The classical acupuncturists of times past also stated that the joy, warmth & love of the heart was issued via the ‘envoy’, being the pericardium (heart protector). This is clearly shown in the Chinese characters the classical acupuncturists used to depict both the concept of the ‘heart’ & the ‘heart protector’. The Heart is drawn as the character ‘Xin’ which basically depicts an empty space with fire around it. The classical acupuncturists and Daoist’s would practice dao yin movements and meditation to keep the heart ‘empty’ & Yi/intellect to a minimum. In doing so they ensured that the fire element of the heart could flow unhindered or unrepressed & thus permeate joy, warmth, love & heavenly wisdom via the Xin Bao or Dan Zhong (also Ren 17 pericardium mu point) ‘The heart protector’.
Interestingly enough the character ‘Dan’ shows the concept of a storehouse with the sun in the middle and also has the radical for ‘flesh’ thus implying the body. So, here we have the heart protector depicted as a ‘storehouse’ within the body that houses & holds the ‘true fire in the heavens’, the sun. These characters encapsulate so many aspects that pertain to the ‘heart’ & ‘heart protector’ concept in acupuncture & Chinese medicine philosophy that it constantly keeps me in awe.
Running with the above statement & to highlight what I mean, concepts that the characters used in both the ‘heart’ & ‘heart protector’ can relate to, include emperor, heavens, guard, messenger, fire, wisdom, joy, happiness, laughter, love, warmth, clarity, mediation, protection, repression, sun, sage, envoy & much more… It goes without saying that these broad concepts can be related to health and disease & thus can also be used in both diagnosis & acupuncture treatment.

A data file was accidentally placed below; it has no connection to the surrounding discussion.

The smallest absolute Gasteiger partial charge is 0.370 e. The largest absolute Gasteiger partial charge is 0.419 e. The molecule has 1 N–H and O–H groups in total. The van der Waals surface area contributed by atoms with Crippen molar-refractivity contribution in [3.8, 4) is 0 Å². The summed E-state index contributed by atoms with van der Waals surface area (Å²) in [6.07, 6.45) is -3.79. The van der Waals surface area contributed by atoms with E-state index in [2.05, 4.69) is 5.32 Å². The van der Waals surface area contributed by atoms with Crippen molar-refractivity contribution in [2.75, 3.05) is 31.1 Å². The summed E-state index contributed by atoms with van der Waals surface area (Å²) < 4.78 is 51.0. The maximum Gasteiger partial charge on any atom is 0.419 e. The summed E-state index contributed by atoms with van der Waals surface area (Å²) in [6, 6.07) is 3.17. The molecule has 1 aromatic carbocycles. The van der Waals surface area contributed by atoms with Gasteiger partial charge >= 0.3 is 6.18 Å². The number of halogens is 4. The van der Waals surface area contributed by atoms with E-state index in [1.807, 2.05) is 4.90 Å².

If we observe the Chinese characters used to depict the acupuncture points found on the heart protector meridian, we find that they are coherent with the essence of ‘Xin’ & ‘Dan’. For example, the character ‘Tian’ depicts a man standing upright with a line drawn above him representing the heavens, this is present in first two acupuncture points. ‘Tian’ represents the supreme or the heavens.
Within the characters of the fourth, fifth & sixth acupuncture points of the ‘heart protector meridian’ we find ‘Men’, ‘Shi’ & ‘Guan’ which all depict the two halves of a door or gate. ‘Men’ is this in its simplest form, with ‘Shi’ depicted as the two halves of a door (Men) with the ‘moon’ shining between. ‘Guan’ again shows the two halves of a door (Men) and the concept of weaving or joining/uniting.
Observing the seventh acupuncture point on the ‘heart protector’ meridian we find the character ‘Ling’, which essentially relates to a tomb of sorts or the imperial tomb. ‘Ling’ in this form is not to be confused with ‘Ling’ as in 'Ling Dao' the fourth acupuncture point on the heart meridian which is depicted as the heavenly rains falling into the mouths of three shaman women.
Thus we can see from the characters used to depict the acupuncture points on the ‘heart protector meridian’ relate very strongly to the concepts associated with the ‘Xin’ & ‘Dan Zhong’.
As always, please feel free to contact me with any questions you may have.
Giancarlo Nerini - Acupuncturist (Melbourne & Safety Beach)